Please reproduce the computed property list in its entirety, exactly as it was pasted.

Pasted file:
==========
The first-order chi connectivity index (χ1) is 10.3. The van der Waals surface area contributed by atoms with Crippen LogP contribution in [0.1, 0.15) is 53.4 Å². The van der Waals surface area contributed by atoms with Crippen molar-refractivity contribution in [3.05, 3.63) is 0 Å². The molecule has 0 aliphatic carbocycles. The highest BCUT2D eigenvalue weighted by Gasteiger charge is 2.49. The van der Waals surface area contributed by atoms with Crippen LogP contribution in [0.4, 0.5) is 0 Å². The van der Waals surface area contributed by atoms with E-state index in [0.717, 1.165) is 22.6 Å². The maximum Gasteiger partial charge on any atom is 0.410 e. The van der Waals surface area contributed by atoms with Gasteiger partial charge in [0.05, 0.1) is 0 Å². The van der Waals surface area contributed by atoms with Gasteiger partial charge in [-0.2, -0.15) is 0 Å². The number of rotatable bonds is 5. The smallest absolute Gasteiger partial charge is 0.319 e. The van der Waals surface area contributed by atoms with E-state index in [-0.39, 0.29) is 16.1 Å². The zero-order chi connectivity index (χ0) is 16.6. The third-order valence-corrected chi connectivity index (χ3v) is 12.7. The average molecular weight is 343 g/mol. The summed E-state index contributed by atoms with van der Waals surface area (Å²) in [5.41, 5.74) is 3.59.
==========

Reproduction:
The first-order chi connectivity index (χ1) is 10.3. The van der Waals surface area contributed by atoms with Crippen LogP contribution in [0.1, 0.15) is 53.4 Å². The van der Waals surface area contributed by atoms with Crippen molar-refractivity contribution in [3.05, 3.63) is 0 Å². The molecule has 0 aliphatic carbocycles. The highest BCUT2D eigenvalue weighted by Gasteiger charge is 2.49. The van der Waals surface area contributed by atoms with Crippen LogP contribution in [0.4, 0.5) is 0 Å². The van der Waals surface area contributed by atoms with E-state index in [0.717, 1.165) is 22.6 Å². The maximum Gasteiger partial charge on any atom is 0.410 e. The van der Waals surface area contributed by atoms with Gasteiger partial charge in [0.05, 0.1) is 0 Å². The van der Waals surface area contributed by atoms with Gasteiger partial charge in [-0.2, -0.15) is 0 Å². The number of rotatable bonds is 5. The smallest absolute Gasteiger partial charge is 0.319 e. The van der Waals surface area contributed by atoms with E-state index in [-0.39, 0.29) is 16.1 Å². The zero-order chi connectivity index (χ0) is 16.6. The third-order valence-corrected chi connectivity index (χ3v) is 12.7. The average molecular weight is 343 g/mol. The summed E-state index contributed by atoms with van der Waals surface area (Å²) in [5.41, 5.74) is 3.59.